At first glance, it seems like a fluke that the two most recent militia movement showdowns — a showdown at a gold mine and the current occupation of a federal building by groups protesting the arson sentences of a pair of ranchers — have taken place in Oregon. But Oregon, along with its history of laws excluding people of color and of rampant white supremacist terrorism, holds a key place in the development of the ideology that undergirds these antigovernment stand-offs.
As Daniel Levitas explains in “The Terrorist Next Door,” his 2002 book on the history of the militia movement, the ideology of today’s antigovernment extremists is built on the ideas first formulated by William Potter Gale, a racist and anti-Semitic California preacher who argued in the 1960s and 1970s that local “posses,” under the leadership of a county sheriff, hold the true law enforcement power in the country and must resist an oppressive federal government. But Gale’s ideas really took off when they were plagiarized and distributed by Mike Beach, a former member of the fascist “Silver Shirts” movement living in Oregon.
Levitas writes of how Gale’s ideas took hold in Oregon and were popularized by Beach:
Gale began his 1971 article by listing a “train of abuses” menacing America: submission to the United Nations Charter, unlawful taxation for the support of foreign governments, enactment of a “communist-inspired” income tax, and the passage of civil-rights legislation. “[The] Sovereign States have failed to repudiate the unlawful acts of … he federal government,” he declared. The county should be recognized as the seat of power for the people, and the sheriff is to be the “ONLY LEGAL LAW ENFORCEMENT OFFICER IN THE UNITED STATES OF AMERICA!” all healthy men between the ages of eighteen and forty-five who are not in the military could be mobilized into a posse comitatus to redress their grievances, Gale explained.
Although Gale initially relied on a network of Christian Identity believers and military veterans to spread the Posse message, he soon began promoting the idea among right-wing tax protesters as well. His suggestion to form local Posse units also was greeted warmly by members of the National Association for the Right to Keep and Bear Arms, and other groups devoted to “Second Amendment Absolutism,” which interpreted the Constitution as conferring an unfettered right to gun ownership. And because many of these militant defenders fo the Second Amendment also shared Gale’s belief that America already was in the grasp of a communist dictatorship, they were eager to band together in preparation for all-out war. …
From 1973 to 1976, Posse chapters spread to half a dozen counties in Oregon, where activists convened citizen grand juries, filed lawsuits against state officials, sent threatening letters to legislators, impersonated law enforcement officers, and campaigned vigorously against gun control, regional planning, and the IRS. It was also in Oregon that Henry Lamont “Mike” Beach, a retired laundry-equipment mechanic and salesman, plagiarized Gale’s writings and pronounced himself national leader of the “Sheriff’s Posse Comitatus.” Although he lacked Bill Gale’s charisma, Beach played a crucial role in spreading the Posse message across the nation. Thirty years earlier, Beach had been active in the right-wing Silver Shirt Legion of America and bringing Gale’s idea of the Posse Comitatus to fruitino was the realization of a lifelong ambition. From the offices of his Citizens Law Enforcement Research Committee in Portland, Beach disseminated thousands of copies of his pirated version of Gale’s Posse manifesto, which he dubbed the Possee Blue Book. He also sold hundreds of “Posse charters” to eager activists for $21 apiece to be used by any group of seven white Christian men seeking to launch a local chapter.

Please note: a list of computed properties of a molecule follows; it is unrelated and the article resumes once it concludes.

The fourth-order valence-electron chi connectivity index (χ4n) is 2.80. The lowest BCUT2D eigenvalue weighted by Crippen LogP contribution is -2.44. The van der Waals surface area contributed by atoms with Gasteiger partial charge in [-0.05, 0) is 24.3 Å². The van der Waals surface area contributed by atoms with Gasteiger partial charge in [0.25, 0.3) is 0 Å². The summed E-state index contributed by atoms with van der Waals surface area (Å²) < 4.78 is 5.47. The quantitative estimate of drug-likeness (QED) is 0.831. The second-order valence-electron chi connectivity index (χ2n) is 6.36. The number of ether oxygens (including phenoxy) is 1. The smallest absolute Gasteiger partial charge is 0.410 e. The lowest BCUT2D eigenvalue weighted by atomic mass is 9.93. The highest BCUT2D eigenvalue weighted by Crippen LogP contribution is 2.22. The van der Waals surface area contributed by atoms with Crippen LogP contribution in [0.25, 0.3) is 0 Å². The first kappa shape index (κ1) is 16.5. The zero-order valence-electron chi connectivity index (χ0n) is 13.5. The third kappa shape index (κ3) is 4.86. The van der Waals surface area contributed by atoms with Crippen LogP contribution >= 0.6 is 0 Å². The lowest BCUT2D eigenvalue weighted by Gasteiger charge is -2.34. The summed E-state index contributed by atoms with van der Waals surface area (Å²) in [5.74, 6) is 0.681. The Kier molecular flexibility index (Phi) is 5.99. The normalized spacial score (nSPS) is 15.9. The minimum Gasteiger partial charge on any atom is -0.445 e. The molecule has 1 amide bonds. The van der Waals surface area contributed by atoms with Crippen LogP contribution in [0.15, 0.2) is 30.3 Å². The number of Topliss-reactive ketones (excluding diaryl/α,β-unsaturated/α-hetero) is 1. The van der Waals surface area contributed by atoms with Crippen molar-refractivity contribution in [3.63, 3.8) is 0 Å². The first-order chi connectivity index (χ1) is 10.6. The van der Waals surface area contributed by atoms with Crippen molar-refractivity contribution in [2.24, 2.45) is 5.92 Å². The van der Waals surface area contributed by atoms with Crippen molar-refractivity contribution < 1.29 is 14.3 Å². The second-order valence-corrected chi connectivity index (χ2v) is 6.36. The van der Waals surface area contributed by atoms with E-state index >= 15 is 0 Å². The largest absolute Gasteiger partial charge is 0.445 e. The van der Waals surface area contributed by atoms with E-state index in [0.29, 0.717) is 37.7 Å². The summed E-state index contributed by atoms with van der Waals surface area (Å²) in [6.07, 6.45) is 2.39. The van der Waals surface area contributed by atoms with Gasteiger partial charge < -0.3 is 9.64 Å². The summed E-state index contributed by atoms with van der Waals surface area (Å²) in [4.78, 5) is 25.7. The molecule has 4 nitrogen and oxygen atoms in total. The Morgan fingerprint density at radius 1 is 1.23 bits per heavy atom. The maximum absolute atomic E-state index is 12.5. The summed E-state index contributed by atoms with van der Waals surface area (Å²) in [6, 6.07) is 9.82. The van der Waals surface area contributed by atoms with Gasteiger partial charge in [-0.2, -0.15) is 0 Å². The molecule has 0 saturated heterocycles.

Although members of today’s “Patriot” movement would never directly cite Gale or Beach, the ideology that the two developed and popularized continues to undergird the movement. In a press release on New Year’s Day, Cliven Bundy, the Nevada rancher whose sons are leading the standoff in Oregon — which is populated by many out-of-state activists — echoed some of the same refrains. He claimed that the U.S. government has no jurisdiction over the lands in question, insisted that the county sheriff take the two ranchers into “protective custody” to shield them from the federal government, and finally suggested that an independent group of “we the people” form a “grand jury” to take the case on themselves, another posse comitatus idea:
The United States Justice Department has NO jurisdiction or authority within the State of Oregon, County of Harney over this type of ranch management. These lands are not under U.S. treaties or commerce, they are not article 4 territories, and Congress does not have unlimited power. These lands have been admitted into statehood and are part of the great State of Oregon and the citizens of Harney County enjoy the fullness of the protections of the U.S. Constitution. The U.S. Constitution limits United States government.
It is my suggestion, Steven Hammond, that you go and check yourself into Harney County jail asking for protective custody. It is my suggestion, Dwight Hammond, that you go and check yourself into Harney County jail asking for protective custody. It is my suggestion, Harney County Sheriff David Ward, accept these two ranchers into your jail, notify the United States Solicitor in Washington DC that you have these two ranchers in Harney County jail, that they will remain there indefinitely under your protective custody and the protection of We the People of Harney County and We the People of the United States of America.
I suggest an Evidentiary Hearing or a Grand Jury be formed by We the People.